Suree Towfighnia and Debra White Plume
Suree Towfighnia and Debra White Plume
Crying Earth Rise Up is a film by Suree Towfighnia of Prairie Dust Films with consulting producer Debra White Plume (Oglala). The name of the film comes from an old belief of the Lakota that Mother Earth needs to be cared for through good stewardship of the land—caring for its natural resources.
The location for the documentary is on the Pine Ridge Indian Reservation—the land of the Oglala Lakota—on the South Dakota-Nebraska border.
The story of Alicia Yellow Thunder is central to this story as we learn about the health problems that plague her family. Her daughter was born with serious birth defects. Yellow Thunder believes that the cause lies in the contaminated well water that she drank while she was pregnant on the Reservation. As a geology student she has been testing the soil and water at various places on the reservation. For many years, the water in several locations around the reservation has texted positive for carcinogens.
This environmental concern is paired with issues of uranium, which is plentiful in the region. Thirty miles south of the reservation, near Crawford, Nebraska, is a uranium mine. Environmental concerns clash with economic concerns on both sides of the border.
Crying Earth Rise Up is not the first film for Towfighnia and White Plume. In 2007, Prairie Dust Films’ documentary, Standing Silent Nation, was featured on POV, the PBS documentary series. It’s a story of tribal sovereignty, economic development and federal government agricultural policy.
The Oglala Sioux Tribe passed an ordinance to allow the cultivation of industrial hemp within the borders of the reservation. White Plume’s family planted hemp, but the crops were destroyed by the federal drug enforcement officers—just as it was readied for harvest. To learn more about this project: http://ow.ly/hBN8M. To purchase the DVD go to www.shopvisionmaker.org.
Both films highlight the issues and opportunities for what many economists call “the poorest county in America.” Obstacles of jurisdiction between the sovereign Tribal government, the states of Nebraska and South Dakota—as well as the federal government compound the intense rural poverty facing Native Americans.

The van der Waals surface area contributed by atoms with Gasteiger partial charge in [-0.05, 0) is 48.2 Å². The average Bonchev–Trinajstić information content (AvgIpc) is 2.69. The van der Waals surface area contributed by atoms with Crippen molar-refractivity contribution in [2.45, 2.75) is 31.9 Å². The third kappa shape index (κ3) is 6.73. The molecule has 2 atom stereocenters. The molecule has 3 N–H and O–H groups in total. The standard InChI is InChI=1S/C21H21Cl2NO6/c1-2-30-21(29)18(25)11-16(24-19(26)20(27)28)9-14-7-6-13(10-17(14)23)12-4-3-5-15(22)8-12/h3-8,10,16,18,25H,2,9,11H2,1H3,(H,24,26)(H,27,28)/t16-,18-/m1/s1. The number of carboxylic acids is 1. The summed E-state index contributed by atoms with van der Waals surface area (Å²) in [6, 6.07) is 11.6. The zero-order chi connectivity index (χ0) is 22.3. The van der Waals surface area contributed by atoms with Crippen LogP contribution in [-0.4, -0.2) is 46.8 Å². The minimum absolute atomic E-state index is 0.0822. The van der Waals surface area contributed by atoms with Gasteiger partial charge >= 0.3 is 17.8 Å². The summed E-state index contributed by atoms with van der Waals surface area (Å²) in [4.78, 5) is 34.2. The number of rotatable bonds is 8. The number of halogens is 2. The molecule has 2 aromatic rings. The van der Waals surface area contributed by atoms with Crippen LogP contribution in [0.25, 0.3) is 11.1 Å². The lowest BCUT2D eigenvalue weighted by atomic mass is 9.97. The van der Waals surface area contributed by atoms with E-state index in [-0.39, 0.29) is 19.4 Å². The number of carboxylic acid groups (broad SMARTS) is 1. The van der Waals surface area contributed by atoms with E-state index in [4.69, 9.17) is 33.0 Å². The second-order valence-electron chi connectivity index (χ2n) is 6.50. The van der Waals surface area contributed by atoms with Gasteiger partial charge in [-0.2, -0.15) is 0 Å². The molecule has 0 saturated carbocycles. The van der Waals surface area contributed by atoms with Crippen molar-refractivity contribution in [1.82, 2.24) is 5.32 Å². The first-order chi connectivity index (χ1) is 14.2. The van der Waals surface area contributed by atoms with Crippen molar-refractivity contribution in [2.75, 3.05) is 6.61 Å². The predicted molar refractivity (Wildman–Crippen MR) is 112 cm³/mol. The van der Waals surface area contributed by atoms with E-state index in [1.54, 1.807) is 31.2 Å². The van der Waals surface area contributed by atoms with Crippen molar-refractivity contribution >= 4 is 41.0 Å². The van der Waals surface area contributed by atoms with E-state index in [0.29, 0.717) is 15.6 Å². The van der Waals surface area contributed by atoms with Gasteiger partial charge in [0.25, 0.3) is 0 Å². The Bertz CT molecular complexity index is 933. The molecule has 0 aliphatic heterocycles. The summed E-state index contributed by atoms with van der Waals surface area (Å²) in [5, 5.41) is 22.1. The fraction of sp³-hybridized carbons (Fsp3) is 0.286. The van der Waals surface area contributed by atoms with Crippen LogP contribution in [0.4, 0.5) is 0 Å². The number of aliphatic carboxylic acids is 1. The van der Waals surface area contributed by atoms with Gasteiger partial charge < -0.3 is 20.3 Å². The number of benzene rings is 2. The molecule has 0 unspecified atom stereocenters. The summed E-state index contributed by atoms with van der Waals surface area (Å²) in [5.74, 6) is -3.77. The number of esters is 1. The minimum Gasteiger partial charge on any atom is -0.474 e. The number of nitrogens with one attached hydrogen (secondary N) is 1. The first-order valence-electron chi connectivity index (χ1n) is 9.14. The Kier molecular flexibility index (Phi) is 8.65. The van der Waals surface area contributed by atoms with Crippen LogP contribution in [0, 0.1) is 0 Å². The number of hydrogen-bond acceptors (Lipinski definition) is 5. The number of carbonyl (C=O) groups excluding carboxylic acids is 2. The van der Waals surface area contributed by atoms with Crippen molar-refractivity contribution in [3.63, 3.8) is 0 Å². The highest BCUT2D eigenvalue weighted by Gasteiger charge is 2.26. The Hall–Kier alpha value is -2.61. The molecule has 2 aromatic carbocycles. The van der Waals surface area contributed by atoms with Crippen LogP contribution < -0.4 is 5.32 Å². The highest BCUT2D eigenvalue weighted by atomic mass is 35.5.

Towfighnia is an independent filmmaker and co-founder of Prairie Dust Films with Courtney Hermann. She began the Lakota Media Project (LMP) initiative in 2003 to provide mentorship and documentary training to Lakota girls and young women dedicated to documenting their stories and way of life.
As an educator, Suree teaches master classes and workshops on documentary directing, fundraising and shooting at Columbia College Chicago, EICTV in Cuba, Cinema Chicago and for non-profit groups. Since 2005, she has worked with the Center for Community Arts
Partnership, Project AIM, working in Chicago public schools to create films with teachers and elementary students. She now lives in Arizona.
White Plume descends from Chief Red Cloud on her Father’s side, and from the Northern Cheyenne on her Mother’s side. She lives along the banks of Wounded Knee Creek with Alex, her husband of 30 years, where they raise horses and provide stewardship to the small buffalo herd kept for spiritual and cultural purposes.
Debra has been involved in Lakota cultural preservation and revitalization work her whole adult life, this includes working to protect Treaty Rights and Human Rights. She has been an active community organizer around such issues for 40 years, from the grassroots level to the United Nations, where she participated in the drafting of the Declaration on the Rights of Indigenous Peoples and the Permanent Forum for Indigenous Peoples and Issues. Debra and Alex and their extended families founded Owe Aku, Bring Back the Way, in the late 1990s to serve as a formal vehicle to pursue their work.
Towfighnia and White Plume discuss these films in the podcast interview recorded in January 2013. Crying Earth Rise Up is in post-production now, with an anticipated late 2013 release.